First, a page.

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Many of us are drawn to making an impact in the world. It’s easy to look around and see that there are plenty of problems permeating our society.

Oftentimes, the first solution that comes to mind is donating money. While donating money is obviously a necessary part of activism, it isn’t attainable for everyone. If you’re supporting a family, living paycheck-to-paycheck, it may at times be unwise to give money to causes, even if they’re near and dear to your heart. Even if you have carved out room in your budget to give, there are so many worthy causes, and you can’t donate to them all!

There are plenty of ways to be generous when you aren’t swimming in money. Besides, while giving money is certainly a good thing to do, it isn’t where your work should end. Not having a thick wallet isn’t an excuse for not pouring time and energy into marginalized communities and causes you care about. Here are a few ways you can be generous when you don’t have tons of money to give.


In order to make an effective impact, some amount of research is required. Perhaps you aren’t in a season right now where you can donate a lot of money to help end the scourge of sex trafficking, but could you spend some time reading a book on what life is like for girls being sold? (I recommend Girls Like Us!) Perhaps you don’t have cash to spare when it comes to a group doing racial reconciliation work, but reading a book like The New Jim Crow can help you understand how mass incarceration has been used to harm communities of color, which will allow you to speak intelligently about the issue now and make wise decisions in the future.


If you can’t give money, could you give time? Nearly every community has a plethora of volunteer needs, whether it’s serving food at a soup kitchen or sorting clothing donations at a women’s shelter. Contact a local organization involved with a cause near to your heart, and see what their needs are.


If you’re highly educated on a particular topic, have you thought of mentoring a young woman who’s interested in the issue? Sharing your gifts of knowledge and inspiring the next generation can be just as effective as sharing your monetary gifts.

Pray and Reflect

Make time to reflect upon the purpose behind your charity and stay in touch with what inspires you about it. As a woman of faith, I like to set aside regular time to pray about a goal I have. Come up with a plan that fits for you to strategically and intentionally pray or meditate on your hopes regarding the specific topic. You can hang a photo of someone affected by that topic in your favorite spot for reflection. For instance, if you’re passionate about animal rights, a photo of an endangered animal hung in your room will remind you of the issue and keep it top of mind.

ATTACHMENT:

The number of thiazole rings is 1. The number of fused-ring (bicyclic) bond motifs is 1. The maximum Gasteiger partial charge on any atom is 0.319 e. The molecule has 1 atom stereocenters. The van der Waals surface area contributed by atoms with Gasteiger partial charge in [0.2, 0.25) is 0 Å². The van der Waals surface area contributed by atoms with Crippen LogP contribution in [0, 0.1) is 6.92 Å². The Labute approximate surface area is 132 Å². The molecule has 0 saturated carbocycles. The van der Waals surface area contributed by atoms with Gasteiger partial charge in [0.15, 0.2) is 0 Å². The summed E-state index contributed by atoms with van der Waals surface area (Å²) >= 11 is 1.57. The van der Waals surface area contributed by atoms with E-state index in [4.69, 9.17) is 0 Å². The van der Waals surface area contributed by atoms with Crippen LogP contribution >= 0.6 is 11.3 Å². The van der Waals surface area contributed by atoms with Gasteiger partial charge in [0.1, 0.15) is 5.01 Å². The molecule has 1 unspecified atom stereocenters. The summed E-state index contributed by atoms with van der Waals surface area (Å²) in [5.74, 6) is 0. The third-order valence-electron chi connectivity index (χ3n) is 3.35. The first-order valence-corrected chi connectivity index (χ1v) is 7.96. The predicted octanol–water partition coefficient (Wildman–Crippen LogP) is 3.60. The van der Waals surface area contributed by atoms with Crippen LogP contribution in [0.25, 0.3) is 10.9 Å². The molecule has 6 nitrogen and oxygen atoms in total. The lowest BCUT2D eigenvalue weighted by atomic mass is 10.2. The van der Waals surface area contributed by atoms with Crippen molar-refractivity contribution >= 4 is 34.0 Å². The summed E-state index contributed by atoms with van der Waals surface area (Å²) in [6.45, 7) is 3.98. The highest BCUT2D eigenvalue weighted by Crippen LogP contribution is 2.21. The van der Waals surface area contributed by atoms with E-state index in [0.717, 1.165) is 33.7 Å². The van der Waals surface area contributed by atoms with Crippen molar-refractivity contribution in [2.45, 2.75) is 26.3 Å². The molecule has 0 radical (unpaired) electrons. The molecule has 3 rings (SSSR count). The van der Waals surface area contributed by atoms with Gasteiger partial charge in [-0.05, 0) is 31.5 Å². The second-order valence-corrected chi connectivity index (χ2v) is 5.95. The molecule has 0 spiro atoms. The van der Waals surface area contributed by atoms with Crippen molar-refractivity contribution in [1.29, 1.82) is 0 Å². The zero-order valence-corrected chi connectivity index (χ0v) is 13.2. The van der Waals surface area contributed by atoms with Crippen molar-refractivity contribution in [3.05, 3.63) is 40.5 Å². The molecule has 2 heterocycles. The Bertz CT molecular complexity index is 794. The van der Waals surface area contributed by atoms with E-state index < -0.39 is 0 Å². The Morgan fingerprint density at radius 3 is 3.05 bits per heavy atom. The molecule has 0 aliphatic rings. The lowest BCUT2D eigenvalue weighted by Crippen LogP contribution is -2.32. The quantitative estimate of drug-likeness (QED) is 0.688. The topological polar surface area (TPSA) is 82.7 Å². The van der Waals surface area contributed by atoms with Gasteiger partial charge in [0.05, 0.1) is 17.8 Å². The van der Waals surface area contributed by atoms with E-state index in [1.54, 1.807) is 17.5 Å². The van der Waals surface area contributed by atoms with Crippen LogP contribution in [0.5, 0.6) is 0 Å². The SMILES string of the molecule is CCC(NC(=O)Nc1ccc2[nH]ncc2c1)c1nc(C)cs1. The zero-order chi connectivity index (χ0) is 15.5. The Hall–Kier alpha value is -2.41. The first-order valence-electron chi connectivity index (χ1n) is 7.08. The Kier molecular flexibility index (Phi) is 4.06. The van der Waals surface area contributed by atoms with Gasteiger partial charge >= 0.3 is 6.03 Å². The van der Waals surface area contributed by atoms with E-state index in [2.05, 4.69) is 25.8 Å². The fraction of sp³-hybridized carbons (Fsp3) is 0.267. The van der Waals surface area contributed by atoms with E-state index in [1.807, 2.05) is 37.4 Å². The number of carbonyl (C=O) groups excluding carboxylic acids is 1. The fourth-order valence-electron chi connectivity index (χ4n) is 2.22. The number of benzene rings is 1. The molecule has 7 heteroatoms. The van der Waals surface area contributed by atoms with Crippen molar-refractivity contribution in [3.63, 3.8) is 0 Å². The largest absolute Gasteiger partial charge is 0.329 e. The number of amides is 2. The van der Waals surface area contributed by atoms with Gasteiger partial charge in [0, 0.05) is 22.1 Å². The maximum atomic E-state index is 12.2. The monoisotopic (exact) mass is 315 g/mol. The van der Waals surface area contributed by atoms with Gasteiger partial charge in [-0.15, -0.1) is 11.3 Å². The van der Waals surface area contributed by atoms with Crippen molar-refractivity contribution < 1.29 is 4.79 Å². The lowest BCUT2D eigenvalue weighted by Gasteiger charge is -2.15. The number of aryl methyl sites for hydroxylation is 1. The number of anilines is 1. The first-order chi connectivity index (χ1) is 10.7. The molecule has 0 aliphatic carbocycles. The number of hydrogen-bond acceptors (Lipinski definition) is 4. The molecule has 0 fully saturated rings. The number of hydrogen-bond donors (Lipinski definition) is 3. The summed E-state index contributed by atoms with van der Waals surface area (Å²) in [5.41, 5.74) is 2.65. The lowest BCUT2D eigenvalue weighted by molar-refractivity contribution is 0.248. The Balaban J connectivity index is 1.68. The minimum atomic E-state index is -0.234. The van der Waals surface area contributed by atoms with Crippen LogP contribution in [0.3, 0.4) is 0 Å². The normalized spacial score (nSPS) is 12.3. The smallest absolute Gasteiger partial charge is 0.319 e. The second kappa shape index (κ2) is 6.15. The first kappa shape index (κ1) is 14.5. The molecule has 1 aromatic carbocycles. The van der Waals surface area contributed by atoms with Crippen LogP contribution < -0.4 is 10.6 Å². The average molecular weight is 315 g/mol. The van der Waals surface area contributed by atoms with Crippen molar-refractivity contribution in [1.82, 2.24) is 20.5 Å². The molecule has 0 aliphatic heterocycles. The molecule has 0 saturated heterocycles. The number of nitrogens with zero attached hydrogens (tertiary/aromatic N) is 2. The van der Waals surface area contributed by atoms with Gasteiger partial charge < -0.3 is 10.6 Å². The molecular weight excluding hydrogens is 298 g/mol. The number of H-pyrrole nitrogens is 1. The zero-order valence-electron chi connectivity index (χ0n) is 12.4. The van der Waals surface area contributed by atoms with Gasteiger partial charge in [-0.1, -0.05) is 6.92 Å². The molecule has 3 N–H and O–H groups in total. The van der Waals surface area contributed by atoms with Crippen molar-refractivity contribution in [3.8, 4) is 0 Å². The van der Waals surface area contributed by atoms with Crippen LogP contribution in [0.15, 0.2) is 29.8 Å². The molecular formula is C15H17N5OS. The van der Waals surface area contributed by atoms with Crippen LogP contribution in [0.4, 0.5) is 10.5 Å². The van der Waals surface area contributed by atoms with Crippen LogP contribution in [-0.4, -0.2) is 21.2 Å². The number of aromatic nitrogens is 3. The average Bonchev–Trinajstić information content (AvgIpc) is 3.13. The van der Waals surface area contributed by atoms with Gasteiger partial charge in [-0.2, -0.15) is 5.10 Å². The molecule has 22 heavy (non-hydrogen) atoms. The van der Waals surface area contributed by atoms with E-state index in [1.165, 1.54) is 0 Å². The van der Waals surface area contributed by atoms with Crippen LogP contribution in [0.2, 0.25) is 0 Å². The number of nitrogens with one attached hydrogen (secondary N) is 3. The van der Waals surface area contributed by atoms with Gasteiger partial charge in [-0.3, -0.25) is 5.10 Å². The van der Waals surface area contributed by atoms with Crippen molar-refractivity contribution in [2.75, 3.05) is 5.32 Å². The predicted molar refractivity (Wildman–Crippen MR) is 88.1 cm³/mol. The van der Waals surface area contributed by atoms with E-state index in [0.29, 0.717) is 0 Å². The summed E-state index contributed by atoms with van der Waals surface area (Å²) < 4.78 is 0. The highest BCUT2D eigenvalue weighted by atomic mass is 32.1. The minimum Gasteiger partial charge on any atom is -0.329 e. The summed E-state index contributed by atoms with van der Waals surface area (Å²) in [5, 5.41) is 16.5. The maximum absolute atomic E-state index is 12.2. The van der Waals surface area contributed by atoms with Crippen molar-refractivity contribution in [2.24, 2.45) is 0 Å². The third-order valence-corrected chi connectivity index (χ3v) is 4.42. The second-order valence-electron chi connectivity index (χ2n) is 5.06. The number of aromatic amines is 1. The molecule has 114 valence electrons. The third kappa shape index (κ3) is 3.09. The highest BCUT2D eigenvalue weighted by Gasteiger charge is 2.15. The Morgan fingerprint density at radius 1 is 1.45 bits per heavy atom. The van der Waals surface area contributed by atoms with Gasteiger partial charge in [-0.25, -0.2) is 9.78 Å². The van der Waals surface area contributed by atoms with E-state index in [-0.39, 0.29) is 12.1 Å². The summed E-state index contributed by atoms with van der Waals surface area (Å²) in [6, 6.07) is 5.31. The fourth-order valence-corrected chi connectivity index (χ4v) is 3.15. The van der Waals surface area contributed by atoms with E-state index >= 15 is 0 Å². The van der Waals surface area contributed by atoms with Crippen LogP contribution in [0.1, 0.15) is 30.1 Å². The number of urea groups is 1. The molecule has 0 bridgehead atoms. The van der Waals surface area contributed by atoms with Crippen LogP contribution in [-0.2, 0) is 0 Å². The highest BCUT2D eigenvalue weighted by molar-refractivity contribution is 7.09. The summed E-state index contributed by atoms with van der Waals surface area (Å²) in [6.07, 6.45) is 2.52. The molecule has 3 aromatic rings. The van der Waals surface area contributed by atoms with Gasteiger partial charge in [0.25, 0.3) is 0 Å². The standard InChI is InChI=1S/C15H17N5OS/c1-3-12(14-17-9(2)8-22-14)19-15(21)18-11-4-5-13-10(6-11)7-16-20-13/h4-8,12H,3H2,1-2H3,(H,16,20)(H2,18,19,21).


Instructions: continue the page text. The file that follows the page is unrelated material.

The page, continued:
“Do the dishes”

Shane Claiborne writes in The Irresistible Revolution that “Everybody wants a revolution, but nobody wants to do the dishes.” It’s a saying that highlights our desire as humans for big, flashy change, and our avoidance of doing the nitty-gritty work. I’ve had this quote hung up in my kitchen for years to remind me that doing the small things is what contributes to change. You don’t need to give thousands of dollars to a non-profit that helps fight homelessness but you could approach a homeless person and offer to buy them lunch. Maybe you need to have an awkward conversation and learn how they became homeless in the first place. Maybe instead of donating a large amount of money to a political campaign, you need to implement small changes in your life that reflect the values of that candidate.

If you can’t give the amount of money you would like to the causes of your heart, take comfort in the fact that you can still make a difference. The desire to make waves in the world is good, and you can do so even if you aren’t financially well off.